Indian media: Modernising the armed forces

The Indian papers focus on the tough challenge facing India's new defence minister

13th Nov 2014


Indian media: Modernising the armed forces


The Indian papers focus on the tough challenge facing India's new defence minister - modernising the armed forces.  Former Goa Chief Minister Manohar Parrikar was appointed defence minister on Sunday in a cabinet reshuffle. Many papers feel Mr Parrikar will have to contend with an outdated armed forces and root out the corruption that has plagued defence deals in the past.


In comments after his appointment, he promised to speed up defence deals and ensure transparency. "Whatever will be there will be transparent and fast-processed; that is my specialty," The Indian Express quotes Mr Parrikar as saying. Experts say India's armed forces face shortages of weapons, fighter jets and submarines to counter the growing military rise of neighbouring China.


Defence deals, such as the procurement of 126 Rafale fighters from France, haven't come through despite being signed over two years ago. The military's plans to buy anti-tank missiles, infantry fighting vehicles, helicopters, transport aircraft and other military hardware are also pending. The new defence minister must bolster the armed forces with the smooth processing of such deals, papers say.


The Deccan Chronicle says Mr Parrikar's "clean image" and "bold decision-making" as Goa's chief minister will help revive defence.
"Mr Parrikar has been chosen not merely for his administrative skills and clean image, but also for being a leader who can take bold decisions," the Deccan Chronicle says.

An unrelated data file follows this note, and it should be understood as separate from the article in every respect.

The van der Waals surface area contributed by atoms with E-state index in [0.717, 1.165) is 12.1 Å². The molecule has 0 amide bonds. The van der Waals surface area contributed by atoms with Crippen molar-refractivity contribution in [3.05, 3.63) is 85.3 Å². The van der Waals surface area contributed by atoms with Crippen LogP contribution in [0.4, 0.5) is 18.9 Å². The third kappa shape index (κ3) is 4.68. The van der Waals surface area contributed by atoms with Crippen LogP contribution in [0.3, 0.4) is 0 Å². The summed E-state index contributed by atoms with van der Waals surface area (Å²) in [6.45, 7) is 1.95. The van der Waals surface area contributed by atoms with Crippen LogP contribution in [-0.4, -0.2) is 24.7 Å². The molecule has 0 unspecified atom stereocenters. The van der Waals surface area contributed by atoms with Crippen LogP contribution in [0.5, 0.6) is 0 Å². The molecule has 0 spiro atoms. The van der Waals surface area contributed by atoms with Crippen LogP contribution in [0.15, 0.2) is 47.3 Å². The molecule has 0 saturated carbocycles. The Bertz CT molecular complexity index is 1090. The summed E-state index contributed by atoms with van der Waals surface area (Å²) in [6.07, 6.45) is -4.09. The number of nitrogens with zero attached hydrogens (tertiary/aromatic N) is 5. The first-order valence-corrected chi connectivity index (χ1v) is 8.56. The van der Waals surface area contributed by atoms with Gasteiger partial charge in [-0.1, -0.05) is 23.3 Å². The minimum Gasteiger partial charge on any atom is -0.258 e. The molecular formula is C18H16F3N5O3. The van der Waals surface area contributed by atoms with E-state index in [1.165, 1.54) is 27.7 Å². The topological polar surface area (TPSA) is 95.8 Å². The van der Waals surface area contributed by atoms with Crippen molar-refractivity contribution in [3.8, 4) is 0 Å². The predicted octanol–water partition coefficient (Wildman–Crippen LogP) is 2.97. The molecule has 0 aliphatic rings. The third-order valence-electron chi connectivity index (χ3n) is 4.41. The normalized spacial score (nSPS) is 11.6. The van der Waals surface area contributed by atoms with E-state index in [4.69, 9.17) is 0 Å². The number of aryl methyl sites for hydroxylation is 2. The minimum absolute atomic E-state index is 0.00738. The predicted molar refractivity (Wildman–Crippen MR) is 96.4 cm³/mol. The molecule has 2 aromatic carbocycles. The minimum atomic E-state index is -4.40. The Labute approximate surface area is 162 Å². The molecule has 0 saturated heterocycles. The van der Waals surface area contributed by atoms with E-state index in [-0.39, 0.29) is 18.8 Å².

The Asian Age echoes similar sentiments, saying Mr Parrikar has the reputation of a "doer" and his decision on defence deals will be "vital" to India's growth. The First Post website says the defence minister will have to "break the bureaucratic stranglehold" to end "deficiency of arms, ammunition and equipment".
"Will the defence minister be able to break the bureaucratic stranglehold over the defence services and restore to them their due dignity? This would be one of his major challenges in his new job," the website says.


Popular defence columnist Ajai Shukla, meanwhile, warns that lack of funds may affect speedy acquisition of new weapons. "Mr Parrikar will be constrained by limited funds since the government's primary ambition to boost the economy allows for only modest increments to defence spending…While fast-tracking procurement sounds good in a manifesto, the embarrassing truth is that our pockets are empty," he writes in the Business Standard.


He advocates increasing the operational capacity of the Indian Air Force's existing fleet.
 


 

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